Jul 18, 2019 | Updated: 10:03 AM EDT

The Hottest Known Exoplanet Has Rare-Earth Metals

May 14, 2019 07:41 AM EDT

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KELT-9 b is the hottest exoplanet known to date. In the summer of last year, a cooperative group of astronomers from the universities of Bern and Geneva discovered evidence of gaseous iron and titanium in the exoplanet's atmosphere. The scientists have recently detected traces of evaporated sodium, magnesium, chromium, and the rare-Earth metals scandium and yttrium.

Exoplanets are planets outside our solar system that orbit around stars other than the Sun. Since the first exoplanets were found in the mid-90's, well over 3,000 exoplanets have been revealed. Many of these planets are extreme compared to the planets in our solar system: Hot gas giants that orbit incredibly close to their host stars, sometimes within periods of less than a few days. Such planets do not exist in our solar system, and their existence has defied predictions of how and why planets form. For the past 20 years, astronomers from all over the world have been working to understand where these planets come from, what they are made of, and what their climates are like.

KELT-9 is a star located 650 light years from the Earth in the constellation Cygnus. Its exoplanet KELT-9 b demonstrates the most intense of these so-called hot-Jupiters because it orbits very closely around its star that is almost two times as hot as the Sun.

In such heat, all elements are almost completely evaporated and molecules are broken apart into their essential atoms - much like is the case in the outer layers of stars. This means that the atmosphere contains no clouds or vapors and the sky is clear, mostly translucent to light from its star. The atoms that make up the gas of the atmosphere attract light at very specific colors in the spectrum, and each atom has a unique "fingerprint" of colors that it attracts. These fingerprints can be measured with a sensitive spectrograph mounted on a large telescope, allowing astronomers to discern the chemical composition of the atmospheres of planets that are many light-years away.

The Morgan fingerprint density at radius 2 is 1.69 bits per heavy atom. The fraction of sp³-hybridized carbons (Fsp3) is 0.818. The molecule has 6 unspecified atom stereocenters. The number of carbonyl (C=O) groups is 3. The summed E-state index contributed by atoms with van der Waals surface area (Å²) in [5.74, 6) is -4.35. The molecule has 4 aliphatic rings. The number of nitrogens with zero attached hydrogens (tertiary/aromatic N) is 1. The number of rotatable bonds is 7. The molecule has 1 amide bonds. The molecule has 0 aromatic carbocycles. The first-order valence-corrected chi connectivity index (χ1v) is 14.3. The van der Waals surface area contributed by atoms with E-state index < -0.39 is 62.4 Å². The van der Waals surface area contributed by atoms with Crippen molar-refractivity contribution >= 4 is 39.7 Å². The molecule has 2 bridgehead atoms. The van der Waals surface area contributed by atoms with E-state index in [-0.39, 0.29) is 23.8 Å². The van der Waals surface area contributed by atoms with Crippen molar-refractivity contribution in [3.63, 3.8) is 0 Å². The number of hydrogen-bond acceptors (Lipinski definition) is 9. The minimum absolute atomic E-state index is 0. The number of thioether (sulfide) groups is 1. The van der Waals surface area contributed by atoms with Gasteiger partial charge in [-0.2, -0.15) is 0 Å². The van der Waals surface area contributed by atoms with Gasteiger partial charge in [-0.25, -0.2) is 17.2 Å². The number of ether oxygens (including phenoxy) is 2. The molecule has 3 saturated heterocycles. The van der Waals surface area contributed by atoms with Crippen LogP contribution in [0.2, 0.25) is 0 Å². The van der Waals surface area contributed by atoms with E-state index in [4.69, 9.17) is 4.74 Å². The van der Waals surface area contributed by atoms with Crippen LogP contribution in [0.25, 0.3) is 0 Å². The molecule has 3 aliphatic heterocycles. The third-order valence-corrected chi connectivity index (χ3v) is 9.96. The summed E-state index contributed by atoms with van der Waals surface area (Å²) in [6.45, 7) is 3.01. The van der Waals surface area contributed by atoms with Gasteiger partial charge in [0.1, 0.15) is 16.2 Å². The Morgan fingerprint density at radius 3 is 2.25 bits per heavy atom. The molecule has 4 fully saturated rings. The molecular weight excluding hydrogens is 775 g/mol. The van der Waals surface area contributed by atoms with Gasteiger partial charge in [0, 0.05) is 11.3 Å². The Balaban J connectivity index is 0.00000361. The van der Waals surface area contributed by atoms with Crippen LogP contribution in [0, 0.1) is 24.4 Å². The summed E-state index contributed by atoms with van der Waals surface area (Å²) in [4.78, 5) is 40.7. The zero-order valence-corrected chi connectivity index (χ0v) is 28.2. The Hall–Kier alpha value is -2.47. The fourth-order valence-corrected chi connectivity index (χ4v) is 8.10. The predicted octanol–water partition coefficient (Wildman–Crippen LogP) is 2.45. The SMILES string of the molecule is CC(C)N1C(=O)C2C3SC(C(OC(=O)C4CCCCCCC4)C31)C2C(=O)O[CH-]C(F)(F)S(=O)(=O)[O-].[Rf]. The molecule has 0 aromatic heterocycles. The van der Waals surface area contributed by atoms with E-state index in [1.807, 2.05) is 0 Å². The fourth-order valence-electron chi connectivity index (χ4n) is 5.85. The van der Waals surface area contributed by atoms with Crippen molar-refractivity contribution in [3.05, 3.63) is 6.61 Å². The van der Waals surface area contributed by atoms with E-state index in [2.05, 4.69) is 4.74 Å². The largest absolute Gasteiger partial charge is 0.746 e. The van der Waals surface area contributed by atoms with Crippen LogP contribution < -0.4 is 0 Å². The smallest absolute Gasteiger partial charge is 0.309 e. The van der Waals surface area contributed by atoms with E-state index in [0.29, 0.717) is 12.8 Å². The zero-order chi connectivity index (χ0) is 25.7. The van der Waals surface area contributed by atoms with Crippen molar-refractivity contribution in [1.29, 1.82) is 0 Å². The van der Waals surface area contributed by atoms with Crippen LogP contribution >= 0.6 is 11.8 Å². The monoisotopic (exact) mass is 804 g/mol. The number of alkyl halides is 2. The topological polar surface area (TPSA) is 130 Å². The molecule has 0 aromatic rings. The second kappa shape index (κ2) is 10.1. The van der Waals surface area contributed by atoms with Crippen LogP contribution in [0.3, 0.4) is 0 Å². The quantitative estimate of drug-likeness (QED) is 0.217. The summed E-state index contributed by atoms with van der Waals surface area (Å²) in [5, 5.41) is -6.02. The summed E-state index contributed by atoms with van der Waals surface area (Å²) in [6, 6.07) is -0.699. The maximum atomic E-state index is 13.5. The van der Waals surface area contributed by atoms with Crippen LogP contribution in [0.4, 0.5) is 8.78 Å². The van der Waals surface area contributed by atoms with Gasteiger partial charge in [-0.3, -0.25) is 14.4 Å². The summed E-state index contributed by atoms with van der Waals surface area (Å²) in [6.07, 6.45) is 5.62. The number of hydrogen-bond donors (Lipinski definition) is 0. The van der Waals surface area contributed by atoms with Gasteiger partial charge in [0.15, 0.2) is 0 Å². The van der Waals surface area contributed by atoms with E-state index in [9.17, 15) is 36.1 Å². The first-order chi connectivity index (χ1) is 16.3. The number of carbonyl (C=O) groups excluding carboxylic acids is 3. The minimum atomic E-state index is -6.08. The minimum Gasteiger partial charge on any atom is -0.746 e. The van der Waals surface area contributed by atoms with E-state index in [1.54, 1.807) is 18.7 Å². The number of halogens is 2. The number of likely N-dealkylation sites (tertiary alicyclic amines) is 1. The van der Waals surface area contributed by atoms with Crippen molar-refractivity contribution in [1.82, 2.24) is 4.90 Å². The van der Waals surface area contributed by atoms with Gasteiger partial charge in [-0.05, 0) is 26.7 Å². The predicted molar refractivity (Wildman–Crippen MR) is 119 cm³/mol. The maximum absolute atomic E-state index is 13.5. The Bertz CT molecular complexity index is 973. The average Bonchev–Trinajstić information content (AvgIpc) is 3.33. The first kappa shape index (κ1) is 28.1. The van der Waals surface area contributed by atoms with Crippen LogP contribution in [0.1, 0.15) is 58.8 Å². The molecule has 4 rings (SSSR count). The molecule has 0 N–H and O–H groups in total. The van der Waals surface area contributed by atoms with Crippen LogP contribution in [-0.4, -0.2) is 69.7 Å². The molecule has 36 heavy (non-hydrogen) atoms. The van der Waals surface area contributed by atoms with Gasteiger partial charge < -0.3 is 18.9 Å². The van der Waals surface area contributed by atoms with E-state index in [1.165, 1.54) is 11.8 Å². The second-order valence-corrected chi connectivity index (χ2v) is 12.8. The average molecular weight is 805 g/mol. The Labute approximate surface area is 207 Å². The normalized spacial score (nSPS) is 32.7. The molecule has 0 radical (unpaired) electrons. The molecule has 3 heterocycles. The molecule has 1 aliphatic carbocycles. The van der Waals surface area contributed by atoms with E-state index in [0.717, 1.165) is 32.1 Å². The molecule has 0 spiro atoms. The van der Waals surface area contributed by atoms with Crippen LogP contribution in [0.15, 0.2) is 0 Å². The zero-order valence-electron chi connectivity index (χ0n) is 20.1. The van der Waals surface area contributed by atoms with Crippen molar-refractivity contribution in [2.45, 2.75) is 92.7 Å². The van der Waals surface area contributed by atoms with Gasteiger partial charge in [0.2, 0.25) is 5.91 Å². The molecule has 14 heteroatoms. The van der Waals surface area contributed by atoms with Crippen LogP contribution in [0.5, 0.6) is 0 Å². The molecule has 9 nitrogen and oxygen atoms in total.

"Using the HARPS-North spectrograph on the Italian National Telescope on the island of La Palma, we found iron and titanium atoms in the hot atmosphere of KELT-9 b", explains Kevin Heng, Director, and Professor at the Center for Space and Habitability or CSH, at the University of Bern.

The team observed the KELT-9 system for a second time last summer, with the goal of confirming their previous detections, but also to proceed to search for additional elements that could be present in the data as well. Their survey included 73 atoms, among which some so-called rare-Earth metals. These substances are less common on Earth but are applied in advanced materials and devices.

Jens Hoeijmakers, who is the first author of the study which is now published in the Journal Astronomy & Astrophysics and who is a Postdoc at the CSH in Bern and at Geneva Observatory, says: "Our team predicted that the spectrum of this planet could well be a treasure trove where a multitude of species can be detected that have not been observed in the atmosphere of any other planet before."

"With further observations, many more elements may well be discovered by using the same technique in the atmosphere of this planet in the future, and perhaps also on other planets that are heated to similarly high temperatures", explains Jens Hoeijmakers.

Kevin Heng adds: "The chances are good that one day we will find so-called biosignatures, i.e. signs of life, on an exoplanet, using the same techniques that we are applying today.

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